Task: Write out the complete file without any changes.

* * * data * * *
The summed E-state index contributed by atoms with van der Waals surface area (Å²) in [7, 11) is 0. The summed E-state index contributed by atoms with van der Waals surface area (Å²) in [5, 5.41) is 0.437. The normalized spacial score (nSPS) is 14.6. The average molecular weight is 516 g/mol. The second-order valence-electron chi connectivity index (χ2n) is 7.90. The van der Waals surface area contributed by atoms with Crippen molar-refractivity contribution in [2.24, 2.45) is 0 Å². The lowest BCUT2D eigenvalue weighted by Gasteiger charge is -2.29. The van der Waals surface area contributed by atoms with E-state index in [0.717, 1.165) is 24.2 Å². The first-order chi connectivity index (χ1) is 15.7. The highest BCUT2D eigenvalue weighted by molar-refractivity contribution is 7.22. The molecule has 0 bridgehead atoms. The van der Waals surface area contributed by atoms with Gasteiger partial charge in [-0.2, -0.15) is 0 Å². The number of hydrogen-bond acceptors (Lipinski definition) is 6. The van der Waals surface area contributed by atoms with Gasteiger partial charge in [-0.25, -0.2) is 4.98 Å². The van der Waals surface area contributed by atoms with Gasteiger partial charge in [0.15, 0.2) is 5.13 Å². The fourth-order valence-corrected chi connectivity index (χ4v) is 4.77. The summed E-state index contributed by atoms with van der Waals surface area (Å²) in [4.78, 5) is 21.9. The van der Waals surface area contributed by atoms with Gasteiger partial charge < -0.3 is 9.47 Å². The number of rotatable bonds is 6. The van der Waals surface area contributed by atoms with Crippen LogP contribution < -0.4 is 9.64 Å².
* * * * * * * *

The summed E-state index contributed by atoms with van der Waals surface area (Å²) in [7, 11) is 0. The summed E-state index contributed by atoms with van der Waals surface area (Å²) in [5, 5.41) is 0.437. The normalized spacial score (nSPS) is 14.6. The average molecular weight is 516 g/mol. The second-order valence-electron chi connectivity index (χ2n) is 7.90. The van der Waals surface area contributed by atoms with Crippen molar-refractivity contribution in [2.24, 2.45) is 0 Å². The lowest BCUT2D eigenvalue weighted by Gasteiger charge is -2.29. The van der Waals surface area contributed by atoms with E-state index in [0.717, 1.165) is 24.2 Å². The first-order chi connectivity index (χ1) is 15.7. The highest BCUT2D eigenvalue weighted by molar-refractivity contribution is 7.22. The molecule has 0 bridgehead atoms. The van der Waals surface area contributed by atoms with Gasteiger partial charge in [-0.2, -0.15) is 0 Å². The number of hydrogen-bond acceptors (Lipinski definition) is 6. The van der Waals surface area contributed by atoms with Gasteiger partial charge in [-0.25, -0.2) is 4.98 Å². The van der Waals surface area contributed by atoms with Gasteiger partial charge in [0.15, 0.2) is 5.13 Å². The fourth-order valence-corrected chi connectivity index (χ4v) is 4.77. The summed E-state index contributed by atoms with van der Waals surface area (Å²) in [4.78, 5) is 21.9. The van der Waals surface area contributed by atoms with Gasteiger partial charge < -0.3 is 9.47 Å². The number of rotatable bonds is 6. The van der Waals surface area contributed by atoms with Crippen LogP contribution < -0.4 is 9.64 Å².